Exit Interview: Paul DiMeo

Media’s most emotional handyman stars on Extreme Makeover: Home Edition


Like the heart-wrenching reality TV show that’s made Paul DiMeo famous (and may send him — or Exit Interview — to therapy one day), a chat with him about his work on ABC’s Extreme Makeover: Home Edition is a three-hanky affair. The 50-year-old carpenter revealed a sense of humor about his soft side, called out the former Sixer who dissed his show, and theorized that Children’s Hospital of Philadelphia could bring peace to the Middle East.




How did a guy from Media end up on this mega-hit show? I was building a deck for one of the co-VPs who was putting together the pilot. At that point, it was called Space Invaders, about five designers who moan and bitch about each other and try to remodel a house in seven days.

Like Carpenter Island. Exactly! I talked it over with my wife — we’re going into reality TV? What are we doing? So I went to the audition. I never saw Trading Spaces and had no idea who this crazy Ty Pennington guy was. He says, “We want to build a gymnasium that opens up into a pool.” I knew enough from Broadway shows that you could totally do that with hydraulics. He said, “And we’re going to do it in seven days.” I said, “Not with me,” and I walked out of the audition. I got a call the next day — ABC loved me. We shot the pilot and realized as soon as we had this family with this little girl with cancer that it was not about us arguing what color to fucking throw up on the walls. And the rest, my friend, is history.

The conceptual tweaks were huge. I think Space Invaders would have been a bust. So do I! What it taught me is the power of the people. It’s the blue-collar folks who come together and make this thing happen. The Camden, New Jersey, family was phenomenal.

Was that one dangerous? We certainly heard our share of pop-pop-pop, as we have in other areas, like South Central or Queens. It’s funny — [songwriter] Richard Thompson says it best: You go down the darkest alley, you find the brightest jewel. That’s not to say the struggles in the fields of Iowa are any less than the struggles in Camden, but between me and you, they are. There, you’re trying to plant your corn and reap your harvest, whether the locusts have come or whatever. But in the city, man, you have the crack, the crystal meth, the gangs.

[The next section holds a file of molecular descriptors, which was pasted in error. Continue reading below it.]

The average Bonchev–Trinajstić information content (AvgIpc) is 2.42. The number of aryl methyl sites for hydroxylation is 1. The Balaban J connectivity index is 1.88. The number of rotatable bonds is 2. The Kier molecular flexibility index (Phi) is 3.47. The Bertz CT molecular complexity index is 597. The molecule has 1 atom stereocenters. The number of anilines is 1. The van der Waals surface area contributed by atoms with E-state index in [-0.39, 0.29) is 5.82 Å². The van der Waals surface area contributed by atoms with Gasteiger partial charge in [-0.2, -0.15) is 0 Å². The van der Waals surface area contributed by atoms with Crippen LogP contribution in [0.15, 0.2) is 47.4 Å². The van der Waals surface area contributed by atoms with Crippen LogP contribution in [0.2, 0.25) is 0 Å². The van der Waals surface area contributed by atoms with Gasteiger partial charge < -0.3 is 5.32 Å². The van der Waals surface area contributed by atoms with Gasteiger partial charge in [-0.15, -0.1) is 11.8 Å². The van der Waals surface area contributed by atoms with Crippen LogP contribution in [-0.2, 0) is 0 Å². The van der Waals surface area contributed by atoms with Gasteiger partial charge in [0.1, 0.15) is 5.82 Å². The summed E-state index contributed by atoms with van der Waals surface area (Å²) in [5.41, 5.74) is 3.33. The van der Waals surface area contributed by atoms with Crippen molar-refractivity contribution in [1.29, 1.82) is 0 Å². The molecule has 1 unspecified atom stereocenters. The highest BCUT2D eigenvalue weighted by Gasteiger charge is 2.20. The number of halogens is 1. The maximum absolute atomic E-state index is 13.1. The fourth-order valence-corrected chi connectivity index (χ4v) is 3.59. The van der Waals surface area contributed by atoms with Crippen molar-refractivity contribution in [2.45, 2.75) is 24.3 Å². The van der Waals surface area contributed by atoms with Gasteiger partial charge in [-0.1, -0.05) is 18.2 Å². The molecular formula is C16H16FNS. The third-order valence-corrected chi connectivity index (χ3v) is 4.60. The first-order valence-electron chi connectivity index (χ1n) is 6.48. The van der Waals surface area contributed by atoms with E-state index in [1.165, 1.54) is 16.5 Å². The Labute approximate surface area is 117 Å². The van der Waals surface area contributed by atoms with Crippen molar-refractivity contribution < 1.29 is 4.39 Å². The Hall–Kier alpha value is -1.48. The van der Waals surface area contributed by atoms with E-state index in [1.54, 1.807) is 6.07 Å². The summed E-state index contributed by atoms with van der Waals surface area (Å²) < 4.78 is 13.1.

What was the most emotionally draining project? Camp Barnabas, a summer camp in Missouri. The Teas family put all their money toward this camp for disabled kids. Paul Teas said anyone who comes there leaves a little bit of their heart, and to this day, I say when this thing is over and done, that’s what I want to do. It was just a phenomenal place, man.

You have a bit of a reputation as a crier. Do fellow handymen tell you to stop making carpenters look like wussies? I hear from my buddies in Delaware County saying, “What has become of you, man? You weeping fool!”

Is it hard to hammer through the tears? Sometimes, yeah, man. Sometimes it is. I remember Philadelphia’s children’s hospital. You walk through and you’re never the same. You say, what the fuck are we doing fighting wars, man?

I’ve honestly never seen an entire show, because I can’t take it. Even this conversation is breaking me down. Does ABC assign each cast member a therapist? [laughs] That’s so funny. No, ABC does not give us a therapist. I just had a little girl with me who has cystic fibrosis, and one of her Make-A-Wish things was working on sets. So I took her under my wing for a week. When I said bye to this little girl … you never know what tomorrow brings. That, brother, that rips my heart apart. That’s what gets me. [takes a breath] I try to let myself go on that emotional journey. And I usually weep like a baby.

As a Philly sports fan, have you struck up any friendships with athletes through the show? I’m in awe of athletes. I still believe I’ll someday play basketball like Charles Barkley. [Ex-Eagle] Jeremiah Trotter really helped us on the North Philadelphia build. Brian Dawkins sent a signed jersey, it meant so much to that kid. Chris Webber great guy.

Webber managed to produce something off the court? It’s funny, I was talking to Webber’s manager, she said he wants to be a guard. He doesn’t want to be that bruising kind of player. But my hat’s off to the guy. I was going to do an Allen Iverson room. This kid was such an Iverson fan, and [Iverson] was going to come up and the last day he didn’t. It became a Chris Webber room because Chris did, and it was great.

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